A Hutterite Colony Visit

During the walk last year in Northern Ontario,  I met a cyclist on the road between Wawa and White River who gave me the contact information of a gracious couple in St. Claude, MB who host cross-country cyclists, world walkers, and continent crossing horseback riders to their home for a solid meal and a comfortable nights sleep.  Naturally, I reached out to see if they would be able to host me.

Me, Robert, and Josiane

My arrival in St. Claude was perfectly timed; Robert and Josiane were friends of a Hutterite colony outside St. Claude and they agreed to bring me along with them for a visit and tour that night.

I know very little about the Hutterite communities of Western Canada, but I jumped at the chance to have a brief and very informative glimpse into this very unique communal way of life.

Robert and I meeting with an elder Hutterite.

Over the last couple of years, the colony has been busy constructing a large, modern community building, which includes an industrial sized kitchen; large dining hall; church; a number of industrial sized cold storage units; and a loading dock for the large quantity of food they produce and store.

Newly constructed community building
Kitchen within the community building.
Baking area within the community building.

Robert once taught at the colony, so he was able to give me a complete tour of the colonies grounds and facilities for a few hours.  As we walked around and visited the many large facilities within the colony, such as the garage, the housing units, the elementary school and gymnasium, the dining hall, and the green houses; Robert fielded the plethora of questions I had, which shed much light on may preconceptions and misconceptions regarding this communal way of living.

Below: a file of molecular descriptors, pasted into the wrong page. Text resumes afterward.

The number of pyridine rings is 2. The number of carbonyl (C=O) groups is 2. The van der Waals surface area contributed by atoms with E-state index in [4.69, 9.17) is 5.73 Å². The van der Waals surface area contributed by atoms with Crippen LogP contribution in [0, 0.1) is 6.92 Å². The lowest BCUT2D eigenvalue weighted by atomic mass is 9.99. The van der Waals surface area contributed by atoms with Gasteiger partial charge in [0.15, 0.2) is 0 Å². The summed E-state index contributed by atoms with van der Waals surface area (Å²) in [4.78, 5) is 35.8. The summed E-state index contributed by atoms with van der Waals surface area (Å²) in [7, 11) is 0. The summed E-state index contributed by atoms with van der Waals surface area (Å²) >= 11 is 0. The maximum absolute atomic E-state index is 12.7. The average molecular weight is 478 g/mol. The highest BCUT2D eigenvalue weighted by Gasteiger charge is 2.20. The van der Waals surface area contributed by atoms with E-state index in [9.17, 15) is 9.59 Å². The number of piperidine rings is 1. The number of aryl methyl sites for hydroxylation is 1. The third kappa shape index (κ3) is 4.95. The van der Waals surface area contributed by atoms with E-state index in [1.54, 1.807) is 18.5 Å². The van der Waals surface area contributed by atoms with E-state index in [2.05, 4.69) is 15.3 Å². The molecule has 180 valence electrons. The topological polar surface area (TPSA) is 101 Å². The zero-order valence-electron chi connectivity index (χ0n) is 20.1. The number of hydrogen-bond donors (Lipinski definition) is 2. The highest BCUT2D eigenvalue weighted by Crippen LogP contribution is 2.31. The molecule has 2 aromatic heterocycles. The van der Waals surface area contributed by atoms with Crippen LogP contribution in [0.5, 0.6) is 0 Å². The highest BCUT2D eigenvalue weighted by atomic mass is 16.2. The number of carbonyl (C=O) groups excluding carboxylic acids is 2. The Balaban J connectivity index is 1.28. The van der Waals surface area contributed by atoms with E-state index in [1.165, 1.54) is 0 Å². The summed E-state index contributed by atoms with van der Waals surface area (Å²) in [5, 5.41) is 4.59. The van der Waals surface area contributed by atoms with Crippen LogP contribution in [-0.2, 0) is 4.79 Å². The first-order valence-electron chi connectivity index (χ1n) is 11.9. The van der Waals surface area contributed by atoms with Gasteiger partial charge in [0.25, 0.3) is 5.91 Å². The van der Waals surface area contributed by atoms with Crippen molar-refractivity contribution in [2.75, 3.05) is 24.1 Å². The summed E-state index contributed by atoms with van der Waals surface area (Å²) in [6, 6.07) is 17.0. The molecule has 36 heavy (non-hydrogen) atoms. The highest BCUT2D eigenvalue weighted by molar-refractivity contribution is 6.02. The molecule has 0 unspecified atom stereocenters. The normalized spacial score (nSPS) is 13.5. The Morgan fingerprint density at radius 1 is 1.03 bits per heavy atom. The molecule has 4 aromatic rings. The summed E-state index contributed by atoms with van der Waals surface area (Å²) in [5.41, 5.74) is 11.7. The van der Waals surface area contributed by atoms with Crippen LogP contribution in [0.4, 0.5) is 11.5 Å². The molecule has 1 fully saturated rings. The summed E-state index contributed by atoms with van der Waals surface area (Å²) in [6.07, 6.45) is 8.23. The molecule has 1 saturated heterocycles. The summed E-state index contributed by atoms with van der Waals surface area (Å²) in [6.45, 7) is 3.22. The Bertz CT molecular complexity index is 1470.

Sidewalk to the housing complex
Outside the current dining hall.
Inside the current dining hall (adult eating hall).
After catching a Walleye, a community member demonstrates to the children how to fillet a fish.
The colonies classroom and library. Select Hutterite classrooms across Western Canada and US are linked via an internet videoconferencing system.
Inside the greenhouse where all flower and vegetable seedlings are started.
A wide selection of ornamental plants and flowers are grown for the many gardens around the colony.

I was unable to visit any of the livestock facilities during my visit because access was restricted to only those who work within these facilities; other members of the colony were also restricted entry, due to the vulnerability of hogs and chickens to pathogens a visitor might unknowingly bring into the facility.

3 thoughts on “A Hutterite Colony Visit

  1. Hey Matt – reaching out to say hi and good energy coming at ya. Sorry I missed your latest text, been good and busy. I look forward to catching up further when we can. be safe buddy!! 🙂

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